Sep 2, 2009
If last week's podcast was about literary confessions, this week's
is about true confessions: I only read one book for the Beowulf on
the Beach Reading Challenge. I finished Moby Dick last week. Damn,
that book nearly sent me down with the Pequod. I'm glad that I read
it, and I know I wouldn't have picked it up if it hadn't been for
the reading challenge. I guess that's the whole point! Tanya posted
on our Goodreads group that she read 4 books for the challenge. Way
to go, Tanya!
Ann admits to not even cracking open War and Peace (not that she ever promised to...), and to only making it 8 segments into the DailyLit version of The Moonstone. However, she swears 2010 will be a War and Peace year! How did all of you do on the challenge? Leave your comments here, on our voicemail line or on Goodreads or Facebook. We'd love to know!
Mark Bertils, one of the earliest BOTNS fans and supporters sent us an audio message posing an interesting question: What do you recommend to someone who only reads one book a year - someone who likely hasn't read a book since the last one you recommended to them? Ann and I broke our recommendations up into three categories: Literary Fiction (Bridge of Sighs, The Road, Any Human Heart), Fiction (The Girl With the Dragon Tattoo, The Guernsey Literary and Potato Peel Pie Society) and Non-Fiction (The Devil in the White City, anything by Jon Krakauer or Bill Bryson, The Lost City of Z, Born to Run). Mark was also kind enough to also send us an answer to his own question and he recommends The Black Swan, a book about dealing with the unpredictable events in life.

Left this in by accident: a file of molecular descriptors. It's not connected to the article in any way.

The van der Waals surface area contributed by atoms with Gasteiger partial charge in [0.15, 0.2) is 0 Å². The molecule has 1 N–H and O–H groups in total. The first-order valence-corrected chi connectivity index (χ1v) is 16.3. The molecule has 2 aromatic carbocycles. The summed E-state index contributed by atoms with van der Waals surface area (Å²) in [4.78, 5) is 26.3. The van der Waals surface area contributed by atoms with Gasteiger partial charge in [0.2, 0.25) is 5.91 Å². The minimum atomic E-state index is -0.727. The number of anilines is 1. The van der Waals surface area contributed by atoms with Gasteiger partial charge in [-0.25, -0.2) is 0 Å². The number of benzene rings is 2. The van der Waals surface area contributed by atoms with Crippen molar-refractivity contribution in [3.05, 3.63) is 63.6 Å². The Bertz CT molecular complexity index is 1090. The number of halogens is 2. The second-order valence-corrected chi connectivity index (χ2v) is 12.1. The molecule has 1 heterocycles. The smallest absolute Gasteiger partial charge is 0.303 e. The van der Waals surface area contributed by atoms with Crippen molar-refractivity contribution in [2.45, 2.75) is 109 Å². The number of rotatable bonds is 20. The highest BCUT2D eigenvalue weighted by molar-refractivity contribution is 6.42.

In a nice bit of serendipity, Ann and I both chose books about writers for the last segment's Two Books We Can't Wait to Read. They're also both second books by authors whose first books we loved. Ann recommends Beg, Borrow, Steal, Michael Greenberg's memoir about being a writer in New York, trying to make ends meet. I'm currently reading The Cry of the Sloth, by Sam Savage, an epistolary novel about Andrew Whittaker, put-upon literary journal editor, landlord and aspiring novelist.
Full details of the books discussed are at our blog: www.booksonthenightstand.com
Please visit us there.